In the Vineyard: July 29, 2016

In the Vineyard :: July 29, 2016 :: Volume 16, Issue 14

News at National

VOTF Helps Win Justice for Fired Fordham Assistant Dean

A recipient of a grant from the Voice of the Faithful Emily & Rosemary Fund for Women in the Church has settled her discrimination suit against Fordham University after six years of litigation in what, she says, may be the first settlement without a confidentiality agreement in Fordham’s history.

In 2010, VOTF awarded Carolyn Johnson, Ed.D, of Chestnut Ridge, New York, a $10,000 Emily & Rosemary Fund grant to help pay her legal fees and living expenses after Fordham fired her from her position as Graduate School of Religion assistant dean. In her lengthy grant application, Johnson said that, after four months of sex discrimination and mistreatment, she filed a complaint with Fordham’s equal employment opportunity office and was fired a week later.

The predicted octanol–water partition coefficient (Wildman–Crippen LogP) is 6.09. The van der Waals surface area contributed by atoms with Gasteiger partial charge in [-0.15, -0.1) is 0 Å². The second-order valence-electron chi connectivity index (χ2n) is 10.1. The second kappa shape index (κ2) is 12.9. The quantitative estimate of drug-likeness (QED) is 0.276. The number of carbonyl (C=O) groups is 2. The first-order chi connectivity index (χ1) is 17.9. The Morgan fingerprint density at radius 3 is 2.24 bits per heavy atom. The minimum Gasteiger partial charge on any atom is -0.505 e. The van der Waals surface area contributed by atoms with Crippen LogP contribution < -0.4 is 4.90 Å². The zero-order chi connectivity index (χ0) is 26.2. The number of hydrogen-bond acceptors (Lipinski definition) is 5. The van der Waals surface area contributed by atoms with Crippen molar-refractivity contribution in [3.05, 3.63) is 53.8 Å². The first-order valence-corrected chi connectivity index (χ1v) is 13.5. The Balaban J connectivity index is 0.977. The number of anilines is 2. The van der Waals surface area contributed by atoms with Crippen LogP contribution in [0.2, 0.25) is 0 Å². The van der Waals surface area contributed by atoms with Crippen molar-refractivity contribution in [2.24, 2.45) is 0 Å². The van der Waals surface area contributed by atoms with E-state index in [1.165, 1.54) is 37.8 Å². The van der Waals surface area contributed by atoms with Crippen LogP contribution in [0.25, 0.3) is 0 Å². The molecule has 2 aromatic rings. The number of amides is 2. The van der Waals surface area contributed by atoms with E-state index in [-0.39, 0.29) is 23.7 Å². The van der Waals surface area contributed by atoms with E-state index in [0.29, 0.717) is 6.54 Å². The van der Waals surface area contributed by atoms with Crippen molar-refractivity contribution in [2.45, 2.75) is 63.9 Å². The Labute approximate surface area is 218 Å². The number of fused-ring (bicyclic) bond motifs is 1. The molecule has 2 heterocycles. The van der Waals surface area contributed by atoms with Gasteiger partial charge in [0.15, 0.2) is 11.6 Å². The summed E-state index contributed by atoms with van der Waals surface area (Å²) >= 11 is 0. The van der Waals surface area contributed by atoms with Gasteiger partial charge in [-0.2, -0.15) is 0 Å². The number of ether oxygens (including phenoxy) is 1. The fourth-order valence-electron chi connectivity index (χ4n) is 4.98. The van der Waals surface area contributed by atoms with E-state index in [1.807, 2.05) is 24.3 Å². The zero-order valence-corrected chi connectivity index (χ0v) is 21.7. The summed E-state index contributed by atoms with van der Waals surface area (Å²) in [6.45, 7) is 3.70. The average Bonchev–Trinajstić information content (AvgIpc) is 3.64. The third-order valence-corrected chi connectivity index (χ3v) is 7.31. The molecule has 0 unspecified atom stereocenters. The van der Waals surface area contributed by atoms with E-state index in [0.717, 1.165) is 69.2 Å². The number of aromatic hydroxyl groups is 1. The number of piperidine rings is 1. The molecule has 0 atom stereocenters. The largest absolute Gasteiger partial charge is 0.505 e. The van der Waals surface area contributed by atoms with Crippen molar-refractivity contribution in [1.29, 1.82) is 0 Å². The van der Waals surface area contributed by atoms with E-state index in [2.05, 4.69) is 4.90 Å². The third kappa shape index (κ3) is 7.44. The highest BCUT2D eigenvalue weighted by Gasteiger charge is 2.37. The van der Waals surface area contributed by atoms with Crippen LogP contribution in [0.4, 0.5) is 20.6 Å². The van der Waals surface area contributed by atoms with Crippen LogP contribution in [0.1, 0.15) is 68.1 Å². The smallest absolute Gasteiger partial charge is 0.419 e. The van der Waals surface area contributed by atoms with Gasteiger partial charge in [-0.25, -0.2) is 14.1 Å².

Continue reading …

Did You Know?

VOTF provided training in July for additional Healing Circlesfacilitators—a step that allows us to deliver more services when requested. Noted trainer Kay Pranis led the three-day training at Suffolk University’s Center for Restorative Justice. We covered the costs for nine attendees, and we remain committed to hosting Circles free for all participants.

And did you know that we are co-hosting the 3rd International Conference of Priest Movements and Reform Organizations in October, along with FutureChurch and the Association of U.S. Catholic Priests? It’s a key opportunity to consider the ways we can build momentum for necessary reforms within the Church—and a chance for us to bring your voices to the table.